Penn State

Penn State sex assault task force makes recommendations to President Eric Barron

Penn State President Eric Barron has some reading to do and some decisions to make.

The President’s Task Force on Sexual Assault and Harassment has completed a 267-page report with 18 recommendations to address sexual violence on campus, a subject that has gathered attention from the White House to colleges across the country. The 17-member committee delivered the report to Barron last Friday. It was officially unveiled at a media event on Thursday.

It took about five months to develop the recommendations covering areas from education to response, at University Park and across the Commonwealth Campuses, for both students and employees.

“It is not easy to define the scope of the problem, either nationally or at Penn State. The Centers for Disease Control estimates that one in five women in the United States will be raped in her lifetime, and 63 percent of American women have experienced some form of sexual violence,” the report stated. “In the majority of cases, the assault was committed by someone the woman knew. And those numbers fail to take account of the men sexually assaulted in this country, estimated to be 10 percent of the total assaults. What we know and agree must change is that the number of individuals physically, mentally and emotionally harmed by sexual misconduct in our campus communities is too many.”

The first step is acknowledging the problems.

“We are starting a conversation within the university,” said task force chairman and Vice President for Student Affairs Damon Sims. “We are creating a culture at Penn State that says we do not tolerate this behavior.”

Sims said Barron will review the recommendations and decide on implementation by mid-February.

Those recommendations include creating a dedicated Title IX coordinator, revamping the Office of Student Conduct to use an investigative process rather than hearings, designating employees as either “confidential” or “mandated reporters,” increasing training and education, and more.

“One of the good things is that ... we are already transitioning to an investigative model,” said Danny Shaha, of the Office of Student Conduct.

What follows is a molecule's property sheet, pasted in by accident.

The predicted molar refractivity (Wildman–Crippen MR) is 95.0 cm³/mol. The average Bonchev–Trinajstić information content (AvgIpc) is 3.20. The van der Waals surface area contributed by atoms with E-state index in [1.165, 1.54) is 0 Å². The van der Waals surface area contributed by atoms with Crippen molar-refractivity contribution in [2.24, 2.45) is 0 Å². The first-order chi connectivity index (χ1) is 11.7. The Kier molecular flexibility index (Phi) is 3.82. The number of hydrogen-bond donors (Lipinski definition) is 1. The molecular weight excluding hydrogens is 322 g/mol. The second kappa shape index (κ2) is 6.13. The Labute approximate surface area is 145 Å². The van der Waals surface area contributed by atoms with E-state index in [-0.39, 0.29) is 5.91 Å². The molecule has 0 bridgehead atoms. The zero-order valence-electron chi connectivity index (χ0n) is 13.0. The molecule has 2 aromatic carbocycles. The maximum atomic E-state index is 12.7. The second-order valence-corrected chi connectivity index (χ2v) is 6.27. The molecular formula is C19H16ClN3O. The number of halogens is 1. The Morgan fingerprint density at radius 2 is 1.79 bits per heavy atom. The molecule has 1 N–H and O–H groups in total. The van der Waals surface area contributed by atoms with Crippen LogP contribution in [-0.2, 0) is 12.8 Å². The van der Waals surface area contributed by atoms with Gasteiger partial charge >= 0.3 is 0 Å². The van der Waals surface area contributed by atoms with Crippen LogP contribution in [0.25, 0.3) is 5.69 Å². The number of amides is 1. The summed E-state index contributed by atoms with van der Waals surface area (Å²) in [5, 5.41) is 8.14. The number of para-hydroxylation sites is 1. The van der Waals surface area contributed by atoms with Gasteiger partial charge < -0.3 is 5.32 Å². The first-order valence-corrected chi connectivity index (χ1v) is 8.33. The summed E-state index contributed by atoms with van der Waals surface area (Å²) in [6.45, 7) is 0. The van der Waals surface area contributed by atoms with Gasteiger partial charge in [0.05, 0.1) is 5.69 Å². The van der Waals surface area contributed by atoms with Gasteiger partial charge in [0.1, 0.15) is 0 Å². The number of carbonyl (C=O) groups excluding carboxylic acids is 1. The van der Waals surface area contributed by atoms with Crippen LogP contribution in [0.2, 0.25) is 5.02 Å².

The transition is much like law enforcement recently shifting to the use of the Centre County Child Advocacy Center for crimes involving children, allowing victims to have one interview rather than repeatedly telling their story and being retraumatized by the process. An investigator will replace a five-member hearing panel and will present his or her findings to a three-person group that will determine responsibility and recommend sanctions if appropriate.

One significant change is that the panel will no longer include student representatives, just faculty and staff. Shaha said that change is a reflection of federal recommendations that discourage student involvement in the process.

Shaha said the process will be piloted soon at University Park before being tested at other campuses. One investigator is already on board — former university police detective Spencer Peters, a member of the task force.

For Peggy Lorah of the Center for Women Students, an important recommendation of the report clarifies which employees may hold information confidential and which are obligated to tell someone about an assault. The State College-based Centre County Women’s Resource Center has said that since the focus on sex crimes was renewed in recent years, reports have fallen on campus but risen at their office just a few blocks away as women sought help but had not decided about making an official report.

Lorah said the distinction, as well as education about it, should help students find assistance on campus from those that can keep their information private, such as her group and Counseling and Psychological Services.

Lorah also addressed the balance of talking about important topics, such as the 85 percent of sexual assaults that have an alcohol component, and not engaging in shaming that puts the victim’s behavior in question.

“The matters of sexual assault, as well as sexual violence and misconduct that students and members of our faculty and staff may face, are of the utmost significance. This thorough account and advisement by the task force is a highly informative document that I am grateful to receive,” Barron said in a statement. “Although some recommendations seem highly prudent and ready to implement — such as adding a dedicated Title IX office and issuing a University-wide climate survey — I will take the time to consider how to proceed on all recommendations.

“We want Penn State’s campuses to be safe, welcoming environments,” Barron added. “The university is prepared to do its part to lead the way in addressing sexual violence within the commonwealth and in American higher education.”